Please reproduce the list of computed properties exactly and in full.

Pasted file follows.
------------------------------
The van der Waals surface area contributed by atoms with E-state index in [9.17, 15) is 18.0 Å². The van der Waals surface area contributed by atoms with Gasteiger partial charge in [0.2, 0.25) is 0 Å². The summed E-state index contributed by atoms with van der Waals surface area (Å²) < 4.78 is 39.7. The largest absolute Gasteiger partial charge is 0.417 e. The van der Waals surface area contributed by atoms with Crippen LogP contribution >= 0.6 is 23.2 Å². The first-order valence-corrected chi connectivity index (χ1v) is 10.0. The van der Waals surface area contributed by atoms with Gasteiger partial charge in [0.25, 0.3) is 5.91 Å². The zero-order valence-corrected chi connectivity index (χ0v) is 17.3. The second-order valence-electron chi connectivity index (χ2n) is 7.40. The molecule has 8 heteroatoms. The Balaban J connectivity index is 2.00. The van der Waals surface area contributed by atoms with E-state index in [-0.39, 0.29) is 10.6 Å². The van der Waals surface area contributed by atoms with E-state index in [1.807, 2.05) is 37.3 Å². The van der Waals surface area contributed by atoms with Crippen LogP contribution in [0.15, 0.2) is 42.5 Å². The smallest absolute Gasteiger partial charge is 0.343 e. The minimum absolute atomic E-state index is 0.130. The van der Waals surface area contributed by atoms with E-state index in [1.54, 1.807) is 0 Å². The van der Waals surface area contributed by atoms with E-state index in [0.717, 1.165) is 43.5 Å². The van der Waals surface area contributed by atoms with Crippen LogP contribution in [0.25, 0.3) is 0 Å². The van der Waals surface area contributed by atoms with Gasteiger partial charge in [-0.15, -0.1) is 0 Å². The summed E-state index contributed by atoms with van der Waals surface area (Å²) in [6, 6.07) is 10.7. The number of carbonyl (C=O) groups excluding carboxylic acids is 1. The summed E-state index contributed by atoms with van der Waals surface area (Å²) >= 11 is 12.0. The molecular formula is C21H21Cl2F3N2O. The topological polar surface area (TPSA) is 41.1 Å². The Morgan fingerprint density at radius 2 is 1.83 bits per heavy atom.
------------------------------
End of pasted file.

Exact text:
The van der Waals surface area contributed by atoms with E-state index in [9.17, 15) is 18.0 Å². The van der Waals surface area contributed by atoms with Gasteiger partial charge in [0.2, 0.25) is 0 Å². The summed E-state index contributed by atoms with van der Waals surface area (Å²) < 4.78 is 39.7. The largest absolute Gasteiger partial charge is 0.417 e. The van der Waals surface area contributed by atoms with Crippen LogP contribution >= 0.6 is 23.2 Å². The first-order valence-corrected chi connectivity index (χ1v) is 10.0. The van der Waals surface area contributed by atoms with Gasteiger partial charge in [0.25, 0.3) is 5.91 Å². The zero-order valence-corrected chi connectivity index (χ0v) is 17.3. The second-order valence-electron chi connectivity index (χ2n) is 7.40. The molecule has 8 heteroatoms. The Balaban J connectivity index is 2.00. The van der Waals surface area contributed by atoms with E-state index in [-0.39, 0.29) is 10.6 Å². The van der Waals surface area contributed by atoms with E-state index in [1.807, 2.05) is 37.3 Å². The van der Waals surface area contributed by atoms with Crippen LogP contribution in [0.15, 0.2) is 42.5 Å². The smallest absolute Gasteiger partial charge is 0.343 e. The minimum absolute atomic E-state index is 0.130. The van der Waals surface area contributed by atoms with E-state index in [1.54, 1.807) is 0 Å². The van der Waals surface area contributed by atoms with E-state index in [0.717, 1.165) is 43.5 Å². The van der Waals surface area contributed by atoms with Crippen LogP contribution in [0.25, 0.3) is 0 Å². The van der Waals surface area contributed by atoms with Gasteiger partial charge in [-0.15, -0.1) is 0 Å². The summed E-state index contributed by atoms with van der Waals surface area (Å²) in [6, 6.07) is 10.7. The number of carbonyl (C=O) groups excluding carboxylic acids is 1. The summed E-state index contributed by atoms with van der Waals surface area (Å²) >= 11 is 12.0. The molecular formula is C21H21Cl2F3N2O. The topological polar surface area (TPSA) is 41.1 Å². The Morgan fingerprint density at radius 2 is 1.83 bits per heavy atom.